So your torsion spring just broke and you call a technician and he advises you to replace the broken spring and add another new spring. You’re probably wondering- is he making an honest recommendation or is he just trying to get more of my money?
The truth of the matter is that it’s always recommended to replace both springs on garage doors but there are exceptions. With two springs, you get longer life cycles and a smoother operating garage door. Springs are now being worked less since there is two torque power and the torsion tube is being pulled evenly on both sides. Whereas, one spring will pull on one side excessively, causing other hardware to get damaged.
You also get the benefit of still being able to open your garage door even though one spring is broken. Almost all the time, only one spring will break first and the second will soon follow. When this happens you still have the opportunity to open the door manually. The unbroken spring and your assistant has enough lift to open the door. A garage door with one spring that’s broken will make it almost impossible to open due to it’s heavy weight.
Financially you spend less money in the long run. You may pay more up front of replacing two springs but when you compare that with having a tech coming back and then changing the other spring, the numbers are far greater.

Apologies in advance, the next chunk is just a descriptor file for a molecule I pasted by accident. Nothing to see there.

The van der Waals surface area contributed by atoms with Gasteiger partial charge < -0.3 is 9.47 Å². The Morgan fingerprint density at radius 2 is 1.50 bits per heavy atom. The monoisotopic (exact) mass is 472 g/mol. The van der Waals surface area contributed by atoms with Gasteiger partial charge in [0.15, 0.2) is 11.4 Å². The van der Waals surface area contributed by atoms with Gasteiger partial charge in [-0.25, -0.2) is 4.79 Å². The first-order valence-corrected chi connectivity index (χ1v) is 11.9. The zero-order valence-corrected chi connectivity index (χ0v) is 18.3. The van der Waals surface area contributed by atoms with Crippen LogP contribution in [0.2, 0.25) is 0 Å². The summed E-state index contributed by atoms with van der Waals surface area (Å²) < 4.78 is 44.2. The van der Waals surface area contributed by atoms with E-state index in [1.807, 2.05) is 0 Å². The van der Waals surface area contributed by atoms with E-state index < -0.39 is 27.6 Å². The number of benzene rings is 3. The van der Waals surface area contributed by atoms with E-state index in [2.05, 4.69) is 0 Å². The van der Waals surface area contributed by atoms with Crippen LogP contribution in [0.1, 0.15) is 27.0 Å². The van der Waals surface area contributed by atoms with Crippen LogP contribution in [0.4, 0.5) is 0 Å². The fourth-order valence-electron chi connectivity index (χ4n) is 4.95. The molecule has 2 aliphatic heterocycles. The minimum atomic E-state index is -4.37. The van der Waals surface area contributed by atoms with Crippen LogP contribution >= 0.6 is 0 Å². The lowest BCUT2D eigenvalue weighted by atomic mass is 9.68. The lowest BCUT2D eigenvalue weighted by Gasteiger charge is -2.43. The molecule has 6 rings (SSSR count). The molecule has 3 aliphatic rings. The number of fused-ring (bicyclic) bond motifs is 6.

FREE ADVICE. When replacing the springs, make sure they are both the same size in length, inside diameter and wire. Commonly two different springs will have different life cycles; smaller springs have less life cycles. So to get the most bang for your buck, get two identical springs with the same cycles since you’ll be replacing both springs when one goes out.
We, Pro Line Garage Doors, always recommends to replace both springs at the same time as that will extend the life of your springs and door. Also to mention the savings you’re really incurring. So you need a spring change? Give us a call at 408-916-4218. We can be there within the next 2 hours!
There are exceptions for one spring, such as a single car garage door (normally 8×7). Because single car garage doors are smaller in size and weight, even installing 2 of the smallest springs will exceed the door weight. In other words, the springs lift capacity exceeds the door weight, causing the door to jump and having future problems.